A, meanwhile, said he was “powering through,” albeit with “hunger lingering.”
Subject C, however — in a twist that, under the circumstances, could only be described as delicious — finally reported his first pangs in the early afternoon.
“Man, I’m kind of… hungry?” he stated at 1:25pm. (HA! Suck it, Subject C! How do you like your juice now, you smug bastard?)
The subjects’ sense of determination held through the end of the workday, at which point all three celebrated the completion of their ordeal by ceremonially mixing their last juices with vodka. (Oh, did we mention the subjects also had to give up alcohol for the entirety of the “cleanse”?)
The vodka juice was good. Very good.
With our long national nightmare at an end, what did we learn from all this? Well, it’s hard to say. We knew much of the science behind juice cleanses was a bunch of hogwash going into the ordeal, but what of how we felt?
Lighter? Maybe, but not in any way that could be described as pleasant. (Except for Subject C, maybe. Bet he thinks he’s sooooo good.)
Brighter? Not quite. While subject A reported sleeping better, it may have simply been because he was more fatigued at the end of each day, and Subject B’s difficulty following a prestige TV drama can attest to some diminishment of faculties.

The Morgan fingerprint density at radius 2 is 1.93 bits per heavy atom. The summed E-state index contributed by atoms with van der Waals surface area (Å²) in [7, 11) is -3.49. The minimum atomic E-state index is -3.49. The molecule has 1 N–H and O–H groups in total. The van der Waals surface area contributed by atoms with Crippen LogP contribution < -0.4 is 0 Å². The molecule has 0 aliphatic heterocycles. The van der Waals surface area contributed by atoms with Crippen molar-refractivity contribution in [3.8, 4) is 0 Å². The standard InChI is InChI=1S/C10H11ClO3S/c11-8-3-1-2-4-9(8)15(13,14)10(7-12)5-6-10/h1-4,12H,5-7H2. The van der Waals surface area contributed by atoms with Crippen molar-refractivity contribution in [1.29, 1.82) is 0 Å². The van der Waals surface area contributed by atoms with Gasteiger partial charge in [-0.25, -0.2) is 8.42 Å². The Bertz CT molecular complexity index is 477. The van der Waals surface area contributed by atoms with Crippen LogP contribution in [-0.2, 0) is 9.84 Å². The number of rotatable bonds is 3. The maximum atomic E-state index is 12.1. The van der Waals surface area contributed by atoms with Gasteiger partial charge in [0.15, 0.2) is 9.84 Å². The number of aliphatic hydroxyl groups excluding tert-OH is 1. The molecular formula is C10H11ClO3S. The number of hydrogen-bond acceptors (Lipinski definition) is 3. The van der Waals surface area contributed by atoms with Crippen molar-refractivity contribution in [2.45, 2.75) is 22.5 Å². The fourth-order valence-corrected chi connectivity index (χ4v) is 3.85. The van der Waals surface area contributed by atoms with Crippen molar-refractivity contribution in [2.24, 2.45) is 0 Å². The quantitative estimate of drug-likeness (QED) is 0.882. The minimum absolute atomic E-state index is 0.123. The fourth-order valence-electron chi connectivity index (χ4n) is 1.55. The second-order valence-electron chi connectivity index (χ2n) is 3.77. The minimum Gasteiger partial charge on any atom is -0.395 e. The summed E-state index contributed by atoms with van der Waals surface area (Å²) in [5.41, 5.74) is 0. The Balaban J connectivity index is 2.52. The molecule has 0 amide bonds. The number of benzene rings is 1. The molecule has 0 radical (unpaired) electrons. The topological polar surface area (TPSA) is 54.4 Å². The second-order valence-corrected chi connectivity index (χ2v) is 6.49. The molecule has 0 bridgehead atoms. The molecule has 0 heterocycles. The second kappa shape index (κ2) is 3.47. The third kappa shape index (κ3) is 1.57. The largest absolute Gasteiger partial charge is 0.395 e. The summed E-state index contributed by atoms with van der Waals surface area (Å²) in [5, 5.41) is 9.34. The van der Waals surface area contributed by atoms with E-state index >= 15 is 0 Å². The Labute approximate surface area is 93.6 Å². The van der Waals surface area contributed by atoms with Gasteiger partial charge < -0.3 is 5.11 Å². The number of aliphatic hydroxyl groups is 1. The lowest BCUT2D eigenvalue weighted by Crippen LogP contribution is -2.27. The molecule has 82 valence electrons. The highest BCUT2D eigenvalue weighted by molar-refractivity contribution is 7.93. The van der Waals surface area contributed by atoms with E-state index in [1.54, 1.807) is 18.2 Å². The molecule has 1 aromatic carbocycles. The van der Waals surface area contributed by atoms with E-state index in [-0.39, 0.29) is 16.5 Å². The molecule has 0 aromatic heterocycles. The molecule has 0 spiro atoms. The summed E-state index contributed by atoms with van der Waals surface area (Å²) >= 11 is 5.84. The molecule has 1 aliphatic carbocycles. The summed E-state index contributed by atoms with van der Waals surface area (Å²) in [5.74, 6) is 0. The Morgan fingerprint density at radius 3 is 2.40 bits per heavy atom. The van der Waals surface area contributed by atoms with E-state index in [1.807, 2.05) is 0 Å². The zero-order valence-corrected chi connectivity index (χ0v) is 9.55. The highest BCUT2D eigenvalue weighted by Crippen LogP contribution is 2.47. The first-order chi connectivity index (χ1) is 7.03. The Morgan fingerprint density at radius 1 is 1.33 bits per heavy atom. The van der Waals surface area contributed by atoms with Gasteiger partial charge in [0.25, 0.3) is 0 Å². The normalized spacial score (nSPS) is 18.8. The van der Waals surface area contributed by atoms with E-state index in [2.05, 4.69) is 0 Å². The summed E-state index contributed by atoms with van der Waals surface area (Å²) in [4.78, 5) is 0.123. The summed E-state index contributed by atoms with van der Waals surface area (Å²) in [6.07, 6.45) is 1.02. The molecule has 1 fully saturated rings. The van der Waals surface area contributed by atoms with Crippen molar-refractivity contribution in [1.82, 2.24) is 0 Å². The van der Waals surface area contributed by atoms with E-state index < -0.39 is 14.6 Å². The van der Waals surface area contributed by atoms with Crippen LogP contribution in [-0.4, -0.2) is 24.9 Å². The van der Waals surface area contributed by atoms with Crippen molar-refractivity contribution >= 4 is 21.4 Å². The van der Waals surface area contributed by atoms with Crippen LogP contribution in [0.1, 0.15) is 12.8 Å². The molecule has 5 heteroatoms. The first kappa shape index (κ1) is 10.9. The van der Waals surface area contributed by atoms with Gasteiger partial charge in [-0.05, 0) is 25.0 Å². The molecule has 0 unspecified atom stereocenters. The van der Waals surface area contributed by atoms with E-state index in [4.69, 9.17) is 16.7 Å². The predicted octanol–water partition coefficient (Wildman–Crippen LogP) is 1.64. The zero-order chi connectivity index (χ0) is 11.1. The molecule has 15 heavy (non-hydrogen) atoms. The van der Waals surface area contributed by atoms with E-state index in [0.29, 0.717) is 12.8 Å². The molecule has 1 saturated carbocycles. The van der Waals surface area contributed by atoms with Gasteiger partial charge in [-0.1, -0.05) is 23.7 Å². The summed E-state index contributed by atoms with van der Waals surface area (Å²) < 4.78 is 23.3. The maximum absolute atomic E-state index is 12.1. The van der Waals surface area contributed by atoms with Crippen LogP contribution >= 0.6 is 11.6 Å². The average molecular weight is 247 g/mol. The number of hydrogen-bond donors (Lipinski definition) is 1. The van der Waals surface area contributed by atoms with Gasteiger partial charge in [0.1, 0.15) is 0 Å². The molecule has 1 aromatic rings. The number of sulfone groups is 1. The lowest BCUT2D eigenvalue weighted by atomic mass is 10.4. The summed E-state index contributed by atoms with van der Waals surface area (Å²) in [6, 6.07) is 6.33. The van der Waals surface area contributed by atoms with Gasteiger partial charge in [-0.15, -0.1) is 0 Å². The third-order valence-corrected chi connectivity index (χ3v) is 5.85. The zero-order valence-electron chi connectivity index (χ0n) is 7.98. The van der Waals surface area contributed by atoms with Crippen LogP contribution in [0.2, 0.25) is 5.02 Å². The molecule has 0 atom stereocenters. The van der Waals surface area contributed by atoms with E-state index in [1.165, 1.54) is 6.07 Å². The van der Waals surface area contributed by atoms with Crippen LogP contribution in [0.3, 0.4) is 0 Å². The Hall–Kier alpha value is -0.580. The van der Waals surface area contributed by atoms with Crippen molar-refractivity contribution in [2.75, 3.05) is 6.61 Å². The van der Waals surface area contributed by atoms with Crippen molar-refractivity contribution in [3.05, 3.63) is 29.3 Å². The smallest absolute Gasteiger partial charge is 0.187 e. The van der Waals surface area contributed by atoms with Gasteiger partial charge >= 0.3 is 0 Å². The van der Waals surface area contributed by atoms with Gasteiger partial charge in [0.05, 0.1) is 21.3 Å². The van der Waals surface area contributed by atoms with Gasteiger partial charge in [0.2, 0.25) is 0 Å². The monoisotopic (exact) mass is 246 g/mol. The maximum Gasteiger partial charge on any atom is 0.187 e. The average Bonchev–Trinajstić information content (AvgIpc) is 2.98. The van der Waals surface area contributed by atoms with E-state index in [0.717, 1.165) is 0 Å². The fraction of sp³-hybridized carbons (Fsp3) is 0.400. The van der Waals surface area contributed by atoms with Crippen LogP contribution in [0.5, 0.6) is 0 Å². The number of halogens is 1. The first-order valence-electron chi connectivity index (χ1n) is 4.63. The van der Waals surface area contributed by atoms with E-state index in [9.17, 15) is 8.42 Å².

Overwhelming joy? Uhhhh. After a few days, some subjects reported lightheadedness, or a squirrelly twitchiness akin to having way too much coffee. If that’s your idea of joy, well then yeah, it was pretty overwhelming.
Our main takeaway is this: There’s almost no reason in the world to do a five-day juice cleanse. If you want to reduce your calorie intake, or up your vitamins, you could easily accomplish the same thing by just eating fresh fruits and vegetables, while also reaping the rewards of sweet, sweet fiber in non-husk form.
As for your toxins, your body is just fine at getting rid of them on its own, thank you very much. And besides, toxins are fun!
However, we did learn at least one thing that we didn’t expect: You can actually live on juice. And comfortably too, at least in the short term. That being the case, if you’re pressed for time, and want a quick-and-healthy replacement for a regular meal, maybe a nice juice ain’t such a bad idea.
And Genie’s juices, for the most part, are quite tasty. The green Smooth Operator (HK$70) was a crowd-pleaser — not too sweet, not too vegetal, healthy but not a chore, and relatively filling. The Sweet Dreams (HK$60), meanwhile, made predominantly from almond milk, tasted kinda like the milk left over from a bowl of shredded wheat (in a good way). And the Island Life (HK$60) with carrot, turmeric, pineapple, and lemon had a nice zing and, incidentally, goes great with vodka.
So, do with that what you will, but for the love of god, don’t follow in our heroic example and attempt the five-day cleanse.
As Subject B put it: “I said earlier that I wanted to understand what brides-to-be put themselves through in order to fit into their wedding dress. And do you know what? I’d rather be fat on my wedding day.”
“If this is what overwhelming joy is supposed to feel like, then count me out.”